The FEMALE PROTECTIVE UNION was a labor union organized in Cleveland in late 1850. The union, which had features of a mutual-aid society, was formed by about 50 sewing women to combat long hours, low wages, and merchants who refused to accept payment on orders at face value. At first, benevolent Clevelanders such as REBECCA ROUSE, concerned with the seamstresses' plight, offered conventional charitable aid, such as was given to the poor and sick (see PHILANTHROPY). The union refused to accept the dependent status associated with such aid (see WELFARE/RELIEF). Instead, the Female Protective Union desired a loan to facilitate marketing its goods. On 1 May 1851, the Female Cooperative Union Store opened. However, after some activity during Nov.-Dec. 1851, both it and the union dissolved.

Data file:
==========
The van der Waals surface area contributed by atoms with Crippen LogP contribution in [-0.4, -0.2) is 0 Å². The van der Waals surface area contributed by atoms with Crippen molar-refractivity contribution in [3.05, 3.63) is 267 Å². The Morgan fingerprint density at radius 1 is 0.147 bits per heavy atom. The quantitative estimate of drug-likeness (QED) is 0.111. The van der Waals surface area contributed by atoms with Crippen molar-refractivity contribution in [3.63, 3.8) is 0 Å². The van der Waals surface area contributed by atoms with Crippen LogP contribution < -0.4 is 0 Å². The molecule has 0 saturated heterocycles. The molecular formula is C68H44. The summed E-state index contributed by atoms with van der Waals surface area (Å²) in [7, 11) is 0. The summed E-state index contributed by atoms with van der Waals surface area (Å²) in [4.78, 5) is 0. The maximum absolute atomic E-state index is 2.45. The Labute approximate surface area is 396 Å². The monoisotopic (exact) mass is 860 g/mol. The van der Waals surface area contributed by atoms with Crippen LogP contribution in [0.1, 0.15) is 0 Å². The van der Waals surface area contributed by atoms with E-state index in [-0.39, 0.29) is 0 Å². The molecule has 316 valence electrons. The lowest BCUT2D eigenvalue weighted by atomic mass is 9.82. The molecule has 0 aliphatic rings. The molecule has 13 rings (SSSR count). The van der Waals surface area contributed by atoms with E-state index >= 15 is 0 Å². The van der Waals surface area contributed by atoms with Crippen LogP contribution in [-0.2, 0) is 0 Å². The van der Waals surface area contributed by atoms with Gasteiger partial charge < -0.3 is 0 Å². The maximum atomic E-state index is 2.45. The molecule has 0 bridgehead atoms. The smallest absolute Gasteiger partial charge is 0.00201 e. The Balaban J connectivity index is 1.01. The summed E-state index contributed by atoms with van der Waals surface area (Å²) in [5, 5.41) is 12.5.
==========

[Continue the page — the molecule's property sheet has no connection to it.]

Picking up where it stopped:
See also LABOR.

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